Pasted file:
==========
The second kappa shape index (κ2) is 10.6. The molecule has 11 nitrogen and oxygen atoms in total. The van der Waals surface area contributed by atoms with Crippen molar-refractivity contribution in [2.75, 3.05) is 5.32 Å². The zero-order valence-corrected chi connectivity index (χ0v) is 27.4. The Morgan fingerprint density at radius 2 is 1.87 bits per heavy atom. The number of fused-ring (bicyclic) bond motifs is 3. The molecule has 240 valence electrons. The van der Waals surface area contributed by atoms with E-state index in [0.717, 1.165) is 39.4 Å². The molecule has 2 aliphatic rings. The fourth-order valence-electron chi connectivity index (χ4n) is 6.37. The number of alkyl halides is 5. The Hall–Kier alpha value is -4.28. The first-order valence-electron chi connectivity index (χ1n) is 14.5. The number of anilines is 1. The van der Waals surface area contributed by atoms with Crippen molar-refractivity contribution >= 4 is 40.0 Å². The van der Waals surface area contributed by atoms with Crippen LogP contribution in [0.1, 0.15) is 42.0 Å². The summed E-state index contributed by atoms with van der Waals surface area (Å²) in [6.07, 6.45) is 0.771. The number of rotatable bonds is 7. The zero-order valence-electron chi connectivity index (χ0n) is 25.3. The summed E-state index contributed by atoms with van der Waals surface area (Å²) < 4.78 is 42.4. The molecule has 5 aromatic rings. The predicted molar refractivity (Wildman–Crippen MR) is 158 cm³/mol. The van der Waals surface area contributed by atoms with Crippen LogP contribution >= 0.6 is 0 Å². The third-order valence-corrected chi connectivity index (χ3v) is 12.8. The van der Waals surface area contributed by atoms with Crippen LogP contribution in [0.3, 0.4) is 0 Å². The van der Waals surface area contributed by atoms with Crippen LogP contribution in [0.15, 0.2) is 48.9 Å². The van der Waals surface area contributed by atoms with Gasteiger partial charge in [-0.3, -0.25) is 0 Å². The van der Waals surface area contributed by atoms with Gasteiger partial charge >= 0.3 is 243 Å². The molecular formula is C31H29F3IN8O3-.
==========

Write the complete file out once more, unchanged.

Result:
The second kappa shape index (κ2) is 10.6. The molecule has 11 nitrogen and oxygen atoms in total. The van der Waals surface area contributed by atoms with Crippen molar-refractivity contribution in [2.75, 3.05) is 5.32 Å². The zero-order valence-corrected chi connectivity index (χ0v) is 27.4. The Morgan fingerprint density at radius 2 is 1.87 bits per heavy atom. The number of fused-ring (bicyclic) bond motifs is 3. The molecule has 240 valence electrons. The van der Waals surface area contributed by atoms with E-state index in [0.717, 1.165) is 39.4 Å². The molecule has 2 aliphatic rings. The fourth-order valence-electron chi connectivity index (χ4n) is 6.37. The number of alkyl halides is 5. The Hall–Kier alpha value is -4.28. The first-order valence-electron chi connectivity index (χ1n) is 14.5. The number of anilines is 1. The van der Waals surface area contributed by atoms with Crippen molar-refractivity contribution >= 4 is 40.0 Å². The van der Waals surface area contributed by atoms with Crippen LogP contribution in [0.1, 0.15) is 42.0 Å². The summed E-state index contributed by atoms with van der Waals surface area (Å²) in [6.07, 6.45) is 0.771. The number of rotatable bonds is 7. The zero-order valence-electron chi connectivity index (χ0n) is 25.3. The summed E-state index contributed by atoms with van der Waals surface area (Å²) < 4.78 is 42.4. The molecule has 5 aromatic rings. The predicted molar refractivity (Wildman–Crippen MR) is 158 cm³/mol. The van der Waals surface area contributed by atoms with Crippen LogP contribution >= 0.6 is 0 Å². The third-order valence-corrected chi connectivity index (χ3v) is 12.8. The van der Waals surface area contributed by atoms with Crippen LogP contribution in [0.3, 0.4) is 0 Å². The van der Waals surface area contributed by atoms with Crippen LogP contribution in [0.15, 0.2) is 48.9 Å². The van der Waals surface area contributed by atoms with Gasteiger partial charge in [-0.3, -0.25) is 0 Å². The van der Waals surface area contributed by atoms with Gasteiger partial charge >= 0.3 is 243 Å². The molecular formula is C31H29F3IN8O3-.